Two years ago, we managed to verify entanglement between up to 14 ions,” explains Thomas Monz, who works in the… read more

3D IR images now in full color

August 7, 2013

Spectro-microtomographic images of a human hair show absorptions of protein (red) and phospholipid (blue-green). Center, the medulla is observed to have little protein. Bottom, the medulla has higher concentrations of phospholipids.

Researchers have created a non-destructive 3D imaging technique that provides molecular-level chemical information of unprecedented detail on biological and other specimens with no need to stain or alter the specimen.

Developed by researchers at the U.S. Department of Energy’s Lawrence Berkeley National Laboratory (Berkeley Lab) and the University of Wisconsin-Milwaukee (UWM), the technique combines Fourier Transform Infrared (FTIR) spectroscopy with computed tomography (CT-scans).

“The… read more

Depth perception through a single lens

Mathematical image processing creates a 3D movie of any scene, using just two frames from a stationary camera or microscope
August 7, 2013

Schematic of the light field parameterization used. θX and θY are defined by the projections of a ray onto the xz and yz planes, respectively. (Credit: Antony Orth/Optics Letters)

Researchers at the Harvard School of Engineering and Applied Sciences (SEAS) have developed a way for photographers and microscopists to create a 3D image through a single lens, without moving the camera.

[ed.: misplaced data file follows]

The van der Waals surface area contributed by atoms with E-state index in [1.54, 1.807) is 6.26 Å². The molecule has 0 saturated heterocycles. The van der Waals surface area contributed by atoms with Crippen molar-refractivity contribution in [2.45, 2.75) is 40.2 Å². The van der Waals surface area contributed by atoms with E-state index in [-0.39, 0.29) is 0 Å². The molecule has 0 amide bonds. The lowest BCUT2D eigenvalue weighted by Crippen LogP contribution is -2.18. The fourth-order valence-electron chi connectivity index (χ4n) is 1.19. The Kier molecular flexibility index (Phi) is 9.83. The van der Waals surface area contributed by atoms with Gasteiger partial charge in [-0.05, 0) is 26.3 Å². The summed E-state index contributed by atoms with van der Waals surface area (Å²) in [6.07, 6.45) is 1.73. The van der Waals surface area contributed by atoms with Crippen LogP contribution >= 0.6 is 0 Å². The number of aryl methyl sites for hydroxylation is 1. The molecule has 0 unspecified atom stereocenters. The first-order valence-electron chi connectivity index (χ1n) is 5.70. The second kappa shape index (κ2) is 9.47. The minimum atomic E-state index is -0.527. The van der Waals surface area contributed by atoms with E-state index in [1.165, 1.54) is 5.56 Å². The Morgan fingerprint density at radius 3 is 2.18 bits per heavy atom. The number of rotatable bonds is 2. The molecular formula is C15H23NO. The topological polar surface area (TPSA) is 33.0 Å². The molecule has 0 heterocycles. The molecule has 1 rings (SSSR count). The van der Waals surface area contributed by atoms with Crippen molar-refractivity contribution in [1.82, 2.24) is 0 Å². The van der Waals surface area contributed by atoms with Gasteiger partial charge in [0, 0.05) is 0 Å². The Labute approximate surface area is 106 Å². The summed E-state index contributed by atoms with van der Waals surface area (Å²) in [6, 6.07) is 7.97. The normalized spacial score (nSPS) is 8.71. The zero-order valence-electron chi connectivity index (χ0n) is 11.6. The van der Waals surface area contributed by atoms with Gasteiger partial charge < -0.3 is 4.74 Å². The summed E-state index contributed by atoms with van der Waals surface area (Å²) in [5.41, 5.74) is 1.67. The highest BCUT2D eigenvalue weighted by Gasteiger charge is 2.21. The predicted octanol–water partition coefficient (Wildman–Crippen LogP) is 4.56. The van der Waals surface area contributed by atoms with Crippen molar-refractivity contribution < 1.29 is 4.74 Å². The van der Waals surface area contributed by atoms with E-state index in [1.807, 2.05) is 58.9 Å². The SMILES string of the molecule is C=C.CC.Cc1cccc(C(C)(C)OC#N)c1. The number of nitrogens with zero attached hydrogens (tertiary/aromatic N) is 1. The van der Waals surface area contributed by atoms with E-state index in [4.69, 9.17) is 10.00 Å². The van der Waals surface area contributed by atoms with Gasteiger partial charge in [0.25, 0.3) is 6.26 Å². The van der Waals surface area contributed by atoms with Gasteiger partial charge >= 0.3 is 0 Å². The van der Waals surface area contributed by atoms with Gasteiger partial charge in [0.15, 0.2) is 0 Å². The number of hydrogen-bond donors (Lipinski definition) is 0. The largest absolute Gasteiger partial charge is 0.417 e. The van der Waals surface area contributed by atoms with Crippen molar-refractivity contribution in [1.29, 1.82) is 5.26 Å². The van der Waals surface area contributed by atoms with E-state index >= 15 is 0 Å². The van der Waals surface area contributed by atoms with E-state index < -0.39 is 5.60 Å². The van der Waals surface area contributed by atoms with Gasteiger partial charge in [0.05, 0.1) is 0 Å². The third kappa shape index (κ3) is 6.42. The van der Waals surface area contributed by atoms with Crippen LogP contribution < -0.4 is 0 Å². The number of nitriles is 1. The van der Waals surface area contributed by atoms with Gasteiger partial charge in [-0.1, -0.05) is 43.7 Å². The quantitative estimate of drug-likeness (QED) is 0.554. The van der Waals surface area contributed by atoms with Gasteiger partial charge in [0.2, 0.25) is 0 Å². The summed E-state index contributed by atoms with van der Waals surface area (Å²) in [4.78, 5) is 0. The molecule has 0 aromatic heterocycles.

Published in the journal Optics Letters, this improbable-sounding technology relies only on computation and mathematics — no unusual hardware or fancy lenses. The effect is the equivalent of attempting to see a stereo image with one eye… read more

A ‘molecule scanner’ — world’s smallest teraHertz detector

August 7, 2013

Experimental setup to demonstrate the feasibility of generating THz field at nanoscale. A nanojunction, consisting of a ∼10 nm wide nanowire with a<br />
∼10 nm insulating barrier, is fabricated a<br />
interface with c-AFM lithography. Ultrafast (∼30 fs) optical pulses from a Ti:Sapphire laser are divided into “pump” and “probe” beams by a Mach−Zehnder interferometer.

Molecules could soon be “scanned” in a fashion similar to imaging screenings at airports, thanks to a detector developed by University of Pittsburgh physicists.